Leading a sedentary lifestyle or one with minimal exercise is often the start point of inflammation in the body.

Those who don’t exercise are actually up to 40% more likely to develop inflammation.

Inflammation is known as a primary cause of gum disease, and regular exercise combats this by decreasing the number of inflammatory cytokines in the mouth.

Cytokines are a type of protein made by specific immune and non-immune cells which then either strengthen or weaken the immune system, and while decreasing bad inflammatory cytokines exercise may also promote the good, anti-inflammatory cytokines, so even if you already have gum disease it's damaging effects can be lessened through a daily exercise regime.

Being overweight

Those who are overweight are also more likely to develop gum disease.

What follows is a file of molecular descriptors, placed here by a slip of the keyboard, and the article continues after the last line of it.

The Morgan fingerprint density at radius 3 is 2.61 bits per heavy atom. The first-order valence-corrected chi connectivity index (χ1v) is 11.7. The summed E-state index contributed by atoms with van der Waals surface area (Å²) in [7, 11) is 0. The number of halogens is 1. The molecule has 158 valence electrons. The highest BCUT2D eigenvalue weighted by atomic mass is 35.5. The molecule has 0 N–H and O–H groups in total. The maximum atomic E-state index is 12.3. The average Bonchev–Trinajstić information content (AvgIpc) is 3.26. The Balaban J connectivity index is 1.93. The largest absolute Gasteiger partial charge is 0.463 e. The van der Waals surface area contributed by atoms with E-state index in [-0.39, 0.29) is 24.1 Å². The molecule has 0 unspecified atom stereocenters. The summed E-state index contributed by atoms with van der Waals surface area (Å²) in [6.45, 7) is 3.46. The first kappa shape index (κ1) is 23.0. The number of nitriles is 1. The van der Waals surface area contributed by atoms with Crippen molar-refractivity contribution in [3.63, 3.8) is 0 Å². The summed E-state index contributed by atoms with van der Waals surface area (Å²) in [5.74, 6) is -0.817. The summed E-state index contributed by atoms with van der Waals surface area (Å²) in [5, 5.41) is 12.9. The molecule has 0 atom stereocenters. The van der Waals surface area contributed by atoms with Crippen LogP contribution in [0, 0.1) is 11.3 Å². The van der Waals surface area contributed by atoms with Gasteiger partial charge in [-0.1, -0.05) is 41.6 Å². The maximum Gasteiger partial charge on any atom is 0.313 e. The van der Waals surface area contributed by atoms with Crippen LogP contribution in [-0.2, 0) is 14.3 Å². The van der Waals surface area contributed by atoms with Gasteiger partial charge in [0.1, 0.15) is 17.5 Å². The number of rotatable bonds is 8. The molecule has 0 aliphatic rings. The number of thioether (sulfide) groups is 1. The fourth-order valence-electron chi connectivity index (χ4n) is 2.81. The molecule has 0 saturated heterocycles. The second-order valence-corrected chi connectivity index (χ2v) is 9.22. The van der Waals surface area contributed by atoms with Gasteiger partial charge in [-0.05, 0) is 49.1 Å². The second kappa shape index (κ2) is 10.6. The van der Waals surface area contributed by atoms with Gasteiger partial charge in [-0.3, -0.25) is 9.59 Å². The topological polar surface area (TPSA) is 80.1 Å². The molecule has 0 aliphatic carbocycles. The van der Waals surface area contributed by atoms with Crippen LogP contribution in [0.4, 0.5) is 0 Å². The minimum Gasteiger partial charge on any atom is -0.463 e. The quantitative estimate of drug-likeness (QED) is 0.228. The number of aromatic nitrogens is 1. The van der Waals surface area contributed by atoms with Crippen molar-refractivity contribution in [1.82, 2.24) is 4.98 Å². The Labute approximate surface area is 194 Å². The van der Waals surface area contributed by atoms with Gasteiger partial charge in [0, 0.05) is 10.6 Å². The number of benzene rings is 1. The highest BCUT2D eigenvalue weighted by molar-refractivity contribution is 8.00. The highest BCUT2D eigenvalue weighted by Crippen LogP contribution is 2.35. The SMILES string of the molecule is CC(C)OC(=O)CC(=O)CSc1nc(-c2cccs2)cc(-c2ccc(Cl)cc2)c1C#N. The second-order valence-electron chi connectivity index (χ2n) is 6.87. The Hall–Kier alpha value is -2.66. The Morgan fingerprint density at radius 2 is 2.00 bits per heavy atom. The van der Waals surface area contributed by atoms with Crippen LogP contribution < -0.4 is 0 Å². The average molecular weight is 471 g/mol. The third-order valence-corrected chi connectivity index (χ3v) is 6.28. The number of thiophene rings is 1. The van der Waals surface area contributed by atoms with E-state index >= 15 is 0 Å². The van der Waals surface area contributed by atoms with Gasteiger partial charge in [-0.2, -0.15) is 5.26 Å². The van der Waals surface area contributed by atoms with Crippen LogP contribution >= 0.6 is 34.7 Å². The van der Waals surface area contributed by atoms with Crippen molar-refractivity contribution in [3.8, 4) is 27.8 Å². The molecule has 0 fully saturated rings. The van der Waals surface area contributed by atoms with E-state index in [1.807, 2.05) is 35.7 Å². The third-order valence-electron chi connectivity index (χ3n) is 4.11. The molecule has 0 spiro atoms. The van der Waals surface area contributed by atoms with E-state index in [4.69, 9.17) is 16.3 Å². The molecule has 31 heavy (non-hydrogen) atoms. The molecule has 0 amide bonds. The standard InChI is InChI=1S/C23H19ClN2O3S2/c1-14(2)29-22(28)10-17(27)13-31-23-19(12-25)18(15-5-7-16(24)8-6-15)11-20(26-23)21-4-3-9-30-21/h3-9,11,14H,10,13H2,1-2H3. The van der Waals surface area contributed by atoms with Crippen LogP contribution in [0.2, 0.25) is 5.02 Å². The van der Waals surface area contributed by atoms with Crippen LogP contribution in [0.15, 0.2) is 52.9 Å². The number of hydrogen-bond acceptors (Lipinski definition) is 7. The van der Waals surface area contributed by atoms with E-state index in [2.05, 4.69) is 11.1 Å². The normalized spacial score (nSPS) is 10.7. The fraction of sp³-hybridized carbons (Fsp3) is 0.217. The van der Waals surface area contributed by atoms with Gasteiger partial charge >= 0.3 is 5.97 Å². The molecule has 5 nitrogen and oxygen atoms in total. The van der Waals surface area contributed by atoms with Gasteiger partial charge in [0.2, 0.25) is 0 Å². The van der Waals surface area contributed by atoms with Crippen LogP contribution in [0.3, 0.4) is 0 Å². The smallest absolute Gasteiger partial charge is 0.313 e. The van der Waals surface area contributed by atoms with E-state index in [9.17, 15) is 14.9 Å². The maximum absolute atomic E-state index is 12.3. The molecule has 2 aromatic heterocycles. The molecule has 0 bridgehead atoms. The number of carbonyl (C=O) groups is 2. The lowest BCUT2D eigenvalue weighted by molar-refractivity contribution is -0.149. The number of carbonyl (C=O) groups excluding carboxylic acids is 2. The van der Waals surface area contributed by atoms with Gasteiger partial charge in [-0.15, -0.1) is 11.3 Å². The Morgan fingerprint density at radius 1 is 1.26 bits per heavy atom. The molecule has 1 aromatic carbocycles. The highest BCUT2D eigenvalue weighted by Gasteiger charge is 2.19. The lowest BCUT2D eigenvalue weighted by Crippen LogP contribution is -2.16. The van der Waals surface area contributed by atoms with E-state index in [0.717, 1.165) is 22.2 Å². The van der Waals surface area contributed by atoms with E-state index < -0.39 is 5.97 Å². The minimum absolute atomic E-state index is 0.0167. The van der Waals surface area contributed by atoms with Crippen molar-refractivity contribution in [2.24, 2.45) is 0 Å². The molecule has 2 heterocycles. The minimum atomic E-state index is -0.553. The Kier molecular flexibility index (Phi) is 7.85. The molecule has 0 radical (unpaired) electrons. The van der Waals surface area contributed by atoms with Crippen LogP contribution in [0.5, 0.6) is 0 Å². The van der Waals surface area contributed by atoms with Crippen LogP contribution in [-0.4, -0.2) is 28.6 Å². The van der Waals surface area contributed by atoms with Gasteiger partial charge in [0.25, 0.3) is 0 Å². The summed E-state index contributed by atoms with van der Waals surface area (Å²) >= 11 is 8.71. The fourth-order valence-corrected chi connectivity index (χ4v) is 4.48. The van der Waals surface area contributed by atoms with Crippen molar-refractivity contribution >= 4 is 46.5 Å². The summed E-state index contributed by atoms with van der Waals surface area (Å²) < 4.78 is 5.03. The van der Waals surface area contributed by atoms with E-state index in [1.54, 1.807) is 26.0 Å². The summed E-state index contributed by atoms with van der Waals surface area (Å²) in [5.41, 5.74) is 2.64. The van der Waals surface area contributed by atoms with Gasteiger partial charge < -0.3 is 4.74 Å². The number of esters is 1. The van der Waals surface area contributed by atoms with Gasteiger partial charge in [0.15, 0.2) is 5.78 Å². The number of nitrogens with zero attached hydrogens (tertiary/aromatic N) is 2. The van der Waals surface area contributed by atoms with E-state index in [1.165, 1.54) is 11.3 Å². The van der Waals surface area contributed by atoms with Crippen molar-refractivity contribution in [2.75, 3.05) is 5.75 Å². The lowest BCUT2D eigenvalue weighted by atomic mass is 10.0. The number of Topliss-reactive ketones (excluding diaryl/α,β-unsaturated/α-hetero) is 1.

Smoking is severely damaging to all areas of your health both oral and general.

In the case of oral health, smoking puts you at a higher risk of mouth cancers, gum issues, root decay, tooth loss, and greater complications during any gum or oral surgery.

It is also terrible for all your major organs, your blood density and the list goes on.

A final word

When it comes to your teeth you speak to a dentist, but when it comes to the rest of your body, your doctor should always the first port of call.

It is however vitally important that your dentist also be made aware of what's going on throughout your whole body and any changes you may experience.

It may be that any one pain or condition may well affect (or be affected by) your gums, teeth or jaw.

So please make sure we have the whole story because however unrelated something may seem from the outset, your dentist may be able to see a link.

Rebekah Pearson
Rebekah Pearson